Located in Northern Asia and bordered to the south by China and Russia to the north is the country of Mongolia. Most of the country is a plateau with an average elevation of 5,180 ft (Sanders et al., 2019); however, the country contains a variety of geographic terrain from the Gobi Desert in the south to the high elevation mountainous region in the north (MEGDM, 2014). Additionally, the country is the site of the largest swaths of grassland steppes in the world (Janes, 2010) Mongolia has one of the lowest global population densities (Sanders et al., 2019) with a population of three million spread across 1,553,556 square kilometers (MEGDM, 2014)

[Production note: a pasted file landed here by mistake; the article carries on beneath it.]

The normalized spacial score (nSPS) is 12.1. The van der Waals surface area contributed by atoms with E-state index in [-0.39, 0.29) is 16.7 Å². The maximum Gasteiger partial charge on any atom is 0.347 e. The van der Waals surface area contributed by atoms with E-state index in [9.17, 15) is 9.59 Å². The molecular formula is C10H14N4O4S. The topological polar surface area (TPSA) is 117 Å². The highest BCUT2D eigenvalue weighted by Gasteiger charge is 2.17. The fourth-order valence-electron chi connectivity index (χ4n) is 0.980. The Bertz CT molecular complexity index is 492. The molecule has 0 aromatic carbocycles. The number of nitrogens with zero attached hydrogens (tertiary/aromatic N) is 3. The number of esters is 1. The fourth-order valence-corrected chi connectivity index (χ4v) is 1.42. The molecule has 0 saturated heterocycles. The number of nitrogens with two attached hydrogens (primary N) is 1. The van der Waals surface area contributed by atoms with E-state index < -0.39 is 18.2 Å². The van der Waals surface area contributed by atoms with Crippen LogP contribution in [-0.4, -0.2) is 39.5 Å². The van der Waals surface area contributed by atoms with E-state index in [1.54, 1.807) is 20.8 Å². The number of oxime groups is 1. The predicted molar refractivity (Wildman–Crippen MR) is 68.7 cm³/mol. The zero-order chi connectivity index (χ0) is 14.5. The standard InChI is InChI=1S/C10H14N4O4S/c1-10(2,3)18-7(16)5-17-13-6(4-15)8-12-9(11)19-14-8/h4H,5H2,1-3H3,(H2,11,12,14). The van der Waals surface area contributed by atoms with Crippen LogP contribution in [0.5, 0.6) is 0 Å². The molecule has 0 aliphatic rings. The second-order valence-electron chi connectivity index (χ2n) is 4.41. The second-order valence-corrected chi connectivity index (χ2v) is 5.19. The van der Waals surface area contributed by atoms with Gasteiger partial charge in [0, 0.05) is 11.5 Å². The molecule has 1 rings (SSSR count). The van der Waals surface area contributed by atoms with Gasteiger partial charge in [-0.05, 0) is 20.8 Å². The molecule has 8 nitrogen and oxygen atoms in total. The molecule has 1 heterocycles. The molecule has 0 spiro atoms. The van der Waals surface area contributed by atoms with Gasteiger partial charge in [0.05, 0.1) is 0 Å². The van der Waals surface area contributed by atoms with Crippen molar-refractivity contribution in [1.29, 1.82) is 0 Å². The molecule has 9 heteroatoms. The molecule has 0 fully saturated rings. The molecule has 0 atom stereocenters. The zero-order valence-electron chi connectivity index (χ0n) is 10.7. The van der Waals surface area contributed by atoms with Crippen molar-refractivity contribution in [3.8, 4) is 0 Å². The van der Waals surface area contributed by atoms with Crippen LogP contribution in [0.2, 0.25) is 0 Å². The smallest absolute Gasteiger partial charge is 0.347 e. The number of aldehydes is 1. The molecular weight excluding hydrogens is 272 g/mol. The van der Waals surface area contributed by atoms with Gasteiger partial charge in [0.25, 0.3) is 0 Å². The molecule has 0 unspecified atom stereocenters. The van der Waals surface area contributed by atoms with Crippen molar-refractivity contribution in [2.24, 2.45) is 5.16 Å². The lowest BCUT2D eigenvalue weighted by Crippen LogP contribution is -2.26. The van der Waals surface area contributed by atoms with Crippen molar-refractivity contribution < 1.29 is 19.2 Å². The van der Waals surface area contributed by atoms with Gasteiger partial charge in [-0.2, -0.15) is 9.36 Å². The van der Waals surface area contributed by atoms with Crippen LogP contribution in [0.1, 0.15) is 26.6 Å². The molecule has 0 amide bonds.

Since ancient times Mongolians have been engaged in pastoralism with herds of camels, sheep, cows, goats, and horses (Neupert, 1999). Today, two thirds of the inhabitants of the country still rely on pastoralism as both an economic activity, and a way of life around which culture in the country has been established (Neupert, 1999). Approximately 74 percent of land in Mongolia is used for pastoralist purposes,with most of the excluded land being forest and desert (MEGDM, 2014).
Climate Change Hazards
In Northern Asia, it is predicted that temperature has already risen by over 2℃ in the past 50 years which are expected to rise as high as 6℃ by the end of the 21st century (Hijioka et al., 2014). Landlocked countries like Mongolia are more likely to experience increases in temperature because they lack the temperature regulation that oceans provide to land masses (Hijioka et al., 2014) and because of polar amplification due to high elevation and latitude (Wang et al., 2014).